This is part 4 of a six-part series of posts that will examine Anglo-Muhammadan law in the courts of British India.
In the last two blog entries I explored how the phrase “justice, equity and good conscience” could result in both the application and non-application of Islamic law. In the case of the non-application of Islamic law, justices on the Allahabad High Court upheld the financial transactions done in the name of minor children by a non-legal guardian on the basis of “justice, equity and good conscience.” In that case, the judges disregarded the clear Islamic legal rulings regarding the wealth of minors on the basis of this phrase. But invoking “justice, equity and good conscience” was not the only way that judges avoided the application of Islamic law. Indeed, English judges often blatantly set aside the clear application of Islamic law based on their assessment of any number of different factors. This was especially so in cases involving minors. The case analyzed in this blog entry features a minor Muslim girl who was given to a Christian orphanage instead of to her elder sister. The justices in this case disregarded the legal right the elder sister had on the basis that the child’s welfare is best preserved in the orphanage.
Source: Indian Law Reports: Allahabad Series, Volume I
Classification: Custody of Minor—Guardian—Muhammadan Law
Summary: “Held, where the plaintiff sued for the custody of her minor sister, as her legal guardian under Muhammadan law, that the fact of the plaintiff being a prostitute was, although she was legally entitled to the custody of a minor, a sufficient reason for dismissing the suit in the interests of such a minor.”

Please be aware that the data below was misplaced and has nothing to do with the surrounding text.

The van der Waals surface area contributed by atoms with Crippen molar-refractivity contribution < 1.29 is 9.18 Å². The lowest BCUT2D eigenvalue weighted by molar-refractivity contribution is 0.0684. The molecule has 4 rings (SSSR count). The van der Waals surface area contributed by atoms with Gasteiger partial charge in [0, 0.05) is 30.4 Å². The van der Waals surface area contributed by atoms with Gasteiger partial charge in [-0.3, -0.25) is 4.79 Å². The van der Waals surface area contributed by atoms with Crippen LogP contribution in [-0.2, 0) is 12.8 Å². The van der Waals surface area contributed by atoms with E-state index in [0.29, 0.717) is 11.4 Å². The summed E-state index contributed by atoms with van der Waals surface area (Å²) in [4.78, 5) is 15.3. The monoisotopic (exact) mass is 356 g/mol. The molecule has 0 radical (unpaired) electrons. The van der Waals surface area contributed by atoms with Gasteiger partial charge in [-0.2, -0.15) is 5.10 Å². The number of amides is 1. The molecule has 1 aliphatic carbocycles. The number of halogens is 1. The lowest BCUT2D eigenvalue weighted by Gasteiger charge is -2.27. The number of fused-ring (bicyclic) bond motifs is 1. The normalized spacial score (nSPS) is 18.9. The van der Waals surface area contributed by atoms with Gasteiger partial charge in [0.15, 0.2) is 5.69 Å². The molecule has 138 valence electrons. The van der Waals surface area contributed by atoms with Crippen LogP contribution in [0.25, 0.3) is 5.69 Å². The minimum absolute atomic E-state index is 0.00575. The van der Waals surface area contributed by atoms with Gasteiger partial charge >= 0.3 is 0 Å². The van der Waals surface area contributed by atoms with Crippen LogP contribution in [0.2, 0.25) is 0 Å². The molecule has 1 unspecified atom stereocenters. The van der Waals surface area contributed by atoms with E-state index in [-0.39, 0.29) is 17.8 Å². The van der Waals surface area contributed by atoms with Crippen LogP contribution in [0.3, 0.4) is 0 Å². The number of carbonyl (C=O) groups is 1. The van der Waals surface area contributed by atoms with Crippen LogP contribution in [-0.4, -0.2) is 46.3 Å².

Presiding: Justice Sir Robert Stuart (Chief Justice) and Justice Pearson
Brief Summary of the Case: This case, being heard on appeal in 1878, began seven years earlier in 1871 when the plaintiff, Abbasi, sued for custody of her minor sister, Chittan. She was suing another prostitute who she alleged had unlawfully taken Chittan for the purpose of prostitution. In the original case the defendant was acquitted and an injunction was given by the judge to make arrangements for the welfare of the minor. Given that Abbasi herself was a prostitute and her negative influence on Chittan was feared, Chittan was admitted to Ghuttia Orphanage in Cawnpore. Abassi appealed to the lower courts against the superintendent of the orphanage and the original Magistrate for custody of Chittan. The case was dismissed in the lower courts on the grounds that Abbasi was not a suitable guardian, given her work. Abbasi then appealed to the High Court, invoking Anglo-Muhammadan law, arguing that she was the rightful guardian.
Ruling of the Case: Justice Pearson’s ruling states, “the fact that the plaintiff is a prostitute, and therefore an unfit person to have the charge of the girl, seems to be a sufficient reason for dismissing the claim in the interest of the minor. It may be admitted that the plaintiff would, under Muhammadan law, be prima facie entitled to the guardianship of her younger sister, were her fitness for the charge accepted.” The appeal of Abbasi was dismissed and Chittan remained in Ghuttia Orphanage.